The Rocket Run requires Whip It Light Rods and rock lights (Photo by the author)
About 10 years ago, Chuck Coble told me a story from his motorcycle days in the 70’s. He and his buddies would go out into the desert at night and one of them would go hide. That person would shoot up a flare or a rocket and everyone else would race to see who could be the first one to find the person. Then somebody else would take a turn. As Chuck told the story, it became apparent that they were lucky to have lived through some of those nights. It sounded like an awesome time!
I couldn’t get this idea out of my mind and soon The Rocket Run was born. Chuck and I got the idea off the ground a year later and now Idaho Off Road has been doing this event for eight years. It has been adapted — it isn’t a race, we use 50" LED light bars on 20-foot towers, and we try not to have people go too fast and take too many chances.
However, the idea is kind of the same — you drive around lost in the desert and mountains all night looking for lights. It’s a great time.
Thursday and Friday
The Rocket Run has become an all-weekend event. Many people camp the night before and the night of the event, so the parking lot takes on a life of its own. This year, I went out on Thursday so we could get some stress-free camping in before the event.
After a good Thursday night of motor home sleep, Lynette and I took a nice drive. We left Hemingway Butte, drove up and around Black’s Mountain, and down to Murphy. We saw lots of little Mormon crickets, already sprawling out across the roads. They are tiny now — but come July — they will be acorn-sized bug guts smashed on the road.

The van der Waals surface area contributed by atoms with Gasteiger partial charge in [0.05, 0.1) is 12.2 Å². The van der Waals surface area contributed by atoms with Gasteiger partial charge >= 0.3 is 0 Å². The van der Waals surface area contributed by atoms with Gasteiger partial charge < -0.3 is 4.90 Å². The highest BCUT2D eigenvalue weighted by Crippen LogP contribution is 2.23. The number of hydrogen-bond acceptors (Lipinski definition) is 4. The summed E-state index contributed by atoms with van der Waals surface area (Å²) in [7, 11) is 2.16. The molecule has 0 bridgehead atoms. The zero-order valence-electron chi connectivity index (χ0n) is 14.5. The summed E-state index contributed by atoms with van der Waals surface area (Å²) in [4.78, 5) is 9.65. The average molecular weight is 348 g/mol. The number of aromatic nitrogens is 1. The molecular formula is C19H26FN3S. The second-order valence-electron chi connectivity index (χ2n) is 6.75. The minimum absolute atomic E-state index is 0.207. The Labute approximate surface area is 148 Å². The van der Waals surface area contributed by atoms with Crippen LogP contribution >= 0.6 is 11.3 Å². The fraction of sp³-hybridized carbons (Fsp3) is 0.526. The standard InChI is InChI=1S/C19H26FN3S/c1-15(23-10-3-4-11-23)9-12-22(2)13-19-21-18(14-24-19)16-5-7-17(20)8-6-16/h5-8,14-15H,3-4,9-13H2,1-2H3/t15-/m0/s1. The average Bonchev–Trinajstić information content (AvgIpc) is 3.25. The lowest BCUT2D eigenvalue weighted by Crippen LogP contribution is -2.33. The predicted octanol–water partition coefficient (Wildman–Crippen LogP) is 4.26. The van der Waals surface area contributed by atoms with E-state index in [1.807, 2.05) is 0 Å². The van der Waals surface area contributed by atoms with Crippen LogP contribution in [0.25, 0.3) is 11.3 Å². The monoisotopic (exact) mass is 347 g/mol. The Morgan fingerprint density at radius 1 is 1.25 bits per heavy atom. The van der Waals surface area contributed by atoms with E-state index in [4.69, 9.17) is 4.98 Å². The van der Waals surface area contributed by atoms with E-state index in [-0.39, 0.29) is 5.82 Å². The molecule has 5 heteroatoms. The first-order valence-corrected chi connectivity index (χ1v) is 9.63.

Thursday night calm before the storm (Photo by the author)
Friday night, more and more campers came into camp. When we started The Rocket Run, hardly anybody came out and camped the night before. Now, there were a least a dozen campers by dinner time on Friday night. After a great dinner of steak and potatoes, it was time to get to bed in anticipation of Saturday.
Saturday, Dan came around wanting to go run some rocks. At first, I declined because I had my blue Jeep and didn’t have rock sliders, but I was soon talked into it. Don’t threaten me with a good time; I don’t know how to say no!
My blue TJ and Chuck’s yellow TJ before “the incident” (Photo by the author).
About 20 rigs went to run Carnage Canyon. We didn’t make it very far. On the first obstacle, Chuck ripped his rear link mounts off the rear end of his TJ. Soon, people were headed back to camp for a Ready Welder and parts. We spent the next couple of hours welding and getting the rig out of the canyon. Right as we cleared the top of the canyon with the broken TJ, the rain unleashed an absolute downpour like only the desert in the spring can do.
I was ecstatic to have the blue Jeep with a top and doors on this trip. We made it back to camp in time to hunker down in the motorhome and wait out the weather.